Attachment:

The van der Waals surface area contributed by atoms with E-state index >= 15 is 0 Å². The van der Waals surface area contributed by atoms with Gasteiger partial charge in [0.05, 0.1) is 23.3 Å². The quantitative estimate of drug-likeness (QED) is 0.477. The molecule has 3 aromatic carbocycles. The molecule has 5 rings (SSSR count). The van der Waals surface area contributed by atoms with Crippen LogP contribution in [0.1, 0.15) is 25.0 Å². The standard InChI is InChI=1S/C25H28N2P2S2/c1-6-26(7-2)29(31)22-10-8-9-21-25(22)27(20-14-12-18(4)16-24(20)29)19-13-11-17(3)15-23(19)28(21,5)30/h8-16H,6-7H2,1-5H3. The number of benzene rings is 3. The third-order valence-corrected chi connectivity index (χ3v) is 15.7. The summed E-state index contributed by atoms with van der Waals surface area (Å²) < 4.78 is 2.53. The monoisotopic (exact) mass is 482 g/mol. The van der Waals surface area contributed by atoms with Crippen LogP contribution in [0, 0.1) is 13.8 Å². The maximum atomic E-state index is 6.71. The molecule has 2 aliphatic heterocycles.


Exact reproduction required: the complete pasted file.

The van der Waals surface area contributed by atoms with E-state index >= 15 is 0 Å². The van der Waals surface area contributed by atoms with Gasteiger partial charge in [0.05, 0.1) is 23.3 Å². The quantitative estimate of drug-likeness (QED) is 0.477. The molecule has 3 aromatic carbocycles. The molecule has 5 rings (SSSR count). The van der Waals surface area contributed by atoms with Crippen LogP contribution in [0.1, 0.15) is 25.0 Å². The standard InChI is InChI=1S/C25H28N2P2S2/c1-6-26(7-2)29(31)22-10-8-9-21-25(22)27(20-14-12-18(4)16-24(20)29)19-13-11-17(3)15-23(19)28(21,5)30/h8-16H,6-7H2,1-5H3. The number of benzene rings is 3. The third-order valence-corrected chi connectivity index (χ3v) is 15.7. The summed E-state index contributed by atoms with van der Waals surface area (Å²) < 4.78 is 2.53. The monoisotopic (exact) mass is 482 g/mol. The van der Waals surface area contributed by atoms with Crippen LogP contribution in [0, 0.1) is 13.8 Å². The maximum atomic E-state index is 6.71. The molecule has 2 aliphatic heterocycles.